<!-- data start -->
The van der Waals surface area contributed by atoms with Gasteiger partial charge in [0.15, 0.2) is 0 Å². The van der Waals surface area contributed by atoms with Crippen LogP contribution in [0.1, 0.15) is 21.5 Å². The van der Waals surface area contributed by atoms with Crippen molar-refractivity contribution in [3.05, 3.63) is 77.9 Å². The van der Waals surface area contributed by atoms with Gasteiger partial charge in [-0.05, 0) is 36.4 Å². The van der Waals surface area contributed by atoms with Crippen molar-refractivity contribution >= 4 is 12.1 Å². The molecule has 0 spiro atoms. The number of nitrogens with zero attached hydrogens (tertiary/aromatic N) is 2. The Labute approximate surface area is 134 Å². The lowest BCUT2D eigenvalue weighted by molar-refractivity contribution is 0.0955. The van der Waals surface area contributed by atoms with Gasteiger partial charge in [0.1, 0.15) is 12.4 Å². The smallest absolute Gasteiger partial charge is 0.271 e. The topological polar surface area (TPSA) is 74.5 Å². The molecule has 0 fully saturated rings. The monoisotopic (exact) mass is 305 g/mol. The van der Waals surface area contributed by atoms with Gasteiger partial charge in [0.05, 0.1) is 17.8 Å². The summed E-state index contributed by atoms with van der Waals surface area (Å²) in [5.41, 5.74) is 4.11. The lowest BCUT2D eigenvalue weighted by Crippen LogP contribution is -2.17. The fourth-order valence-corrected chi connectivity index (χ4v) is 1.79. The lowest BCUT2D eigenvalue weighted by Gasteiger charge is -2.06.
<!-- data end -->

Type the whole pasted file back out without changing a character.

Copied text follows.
The van der Waals surface area contributed by atoms with Gasteiger partial charge in [0.15, 0.2) is 0 Å². The van der Waals surface area contributed by atoms with Crippen LogP contribution in [0.1, 0.15) is 21.5 Å². The van der Waals surface area contributed by atoms with Crippen molar-refractivity contribution in [3.05, 3.63) is 77.9 Å². The van der Waals surface area contributed by atoms with Gasteiger partial charge in [-0.05, 0) is 36.4 Å². The van der Waals surface area contributed by atoms with Crippen molar-refractivity contribution >= 4 is 12.1 Å². The molecule has 0 spiro atoms. The number of nitrogens with zero attached hydrogens (tertiary/aromatic N) is 2. The Labute approximate surface area is 134 Å². The lowest BCUT2D eigenvalue weighted by molar-refractivity contribution is 0.0955. The van der Waals surface area contributed by atoms with Gasteiger partial charge in [0.1, 0.15) is 12.4 Å². The smallest absolute Gasteiger partial charge is 0.271 e. The topological polar surface area (TPSA) is 74.5 Å². The molecule has 0 fully saturated rings. The monoisotopic (exact) mass is 305 g/mol. The van der Waals surface area contributed by atoms with Gasteiger partial charge in [0.05, 0.1) is 17.8 Å². The summed E-state index contributed by atoms with van der Waals surface area (Å²) in [5.41, 5.74) is 4.11. The lowest BCUT2D eigenvalue weighted by Crippen LogP contribution is -2.17. The fourth-order valence-corrected chi connectivity index (χ4v) is 1.79. The lowest BCUT2D eigenvalue weighted by Gasteiger charge is -2.06.